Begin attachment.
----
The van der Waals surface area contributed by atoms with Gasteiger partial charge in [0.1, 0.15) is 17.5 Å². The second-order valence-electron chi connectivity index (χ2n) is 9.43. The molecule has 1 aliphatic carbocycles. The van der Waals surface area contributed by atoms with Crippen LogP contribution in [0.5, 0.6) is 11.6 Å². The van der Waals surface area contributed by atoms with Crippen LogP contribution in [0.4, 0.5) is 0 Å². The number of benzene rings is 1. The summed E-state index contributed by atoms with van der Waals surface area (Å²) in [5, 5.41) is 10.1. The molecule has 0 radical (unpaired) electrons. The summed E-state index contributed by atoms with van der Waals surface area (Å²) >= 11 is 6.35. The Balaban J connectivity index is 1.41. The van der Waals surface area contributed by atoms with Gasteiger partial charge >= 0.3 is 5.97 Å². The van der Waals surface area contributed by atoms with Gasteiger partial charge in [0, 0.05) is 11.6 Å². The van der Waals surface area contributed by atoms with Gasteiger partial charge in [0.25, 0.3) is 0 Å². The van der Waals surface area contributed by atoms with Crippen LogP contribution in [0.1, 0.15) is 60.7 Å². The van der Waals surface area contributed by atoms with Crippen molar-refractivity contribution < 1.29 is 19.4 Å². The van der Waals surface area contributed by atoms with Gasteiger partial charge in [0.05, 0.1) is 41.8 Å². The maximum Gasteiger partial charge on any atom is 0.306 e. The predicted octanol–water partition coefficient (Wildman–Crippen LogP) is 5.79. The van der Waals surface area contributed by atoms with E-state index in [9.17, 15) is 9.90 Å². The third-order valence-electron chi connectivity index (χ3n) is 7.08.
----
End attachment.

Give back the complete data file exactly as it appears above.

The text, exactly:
The van der Waals surface area contributed by atoms with Gasteiger partial charge in [0.1, 0.15) is 17.5 Å². The second-order valence-electron chi connectivity index (χ2n) is 9.43. The molecule has 1 aliphatic carbocycles. The van der Waals surface area contributed by atoms with Crippen LogP contribution in [0.5, 0.6) is 11.6 Å². The van der Waals surface area contributed by atoms with Crippen LogP contribution in [0.4, 0.5) is 0 Å². The number of benzene rings is 1. The summed E-state index contributed by atoms with van der Waals surface area (Å²) in [5, 5.41) is 10.1. The molecule has 0 radical (unpaired) electrons. The summed E-state index contributed by atoms with van der Waals surface area (Å²) >= 11 is 6.35. The Balaban J connectivity index is 1.41. The van der Waals surface area contributed by atoms with Gasteiger partial charge >= 0.3 is 5.97 Å². The van der Waals surface area contributed by atoms with Gasteiger partial charge in [0, 0.05) is 11.6 Å². The van der Waals surface area contributed by atoms with Gasteiger partial charge in [0.25, 0.3) is 0 Å². The van der Waals surface area contributed by atoms with Crippen LogP contribution in [0.1, 0.15) is 60.7 Å². The van der Waals surface area contributed by atoms with Crippen molar-refractivity contribution < 1.29 is 19.4 Å². The van der Waals surface area contributed by atoms with Gasteiger partial charge in [0.05, 0.1) is 41.8 Å². The maximum Gasteiger partial charge on any atom is 0.306 e. The predicted octanol–water partition coefficient (Wildman–Crippen LogP) is 5.79. The van der Waals surface area contributed by atoms with E-state index in [9.17, 15) is 9.90 Å². The third-order valence-electron chi connectivity index (χ3n) is 7.08.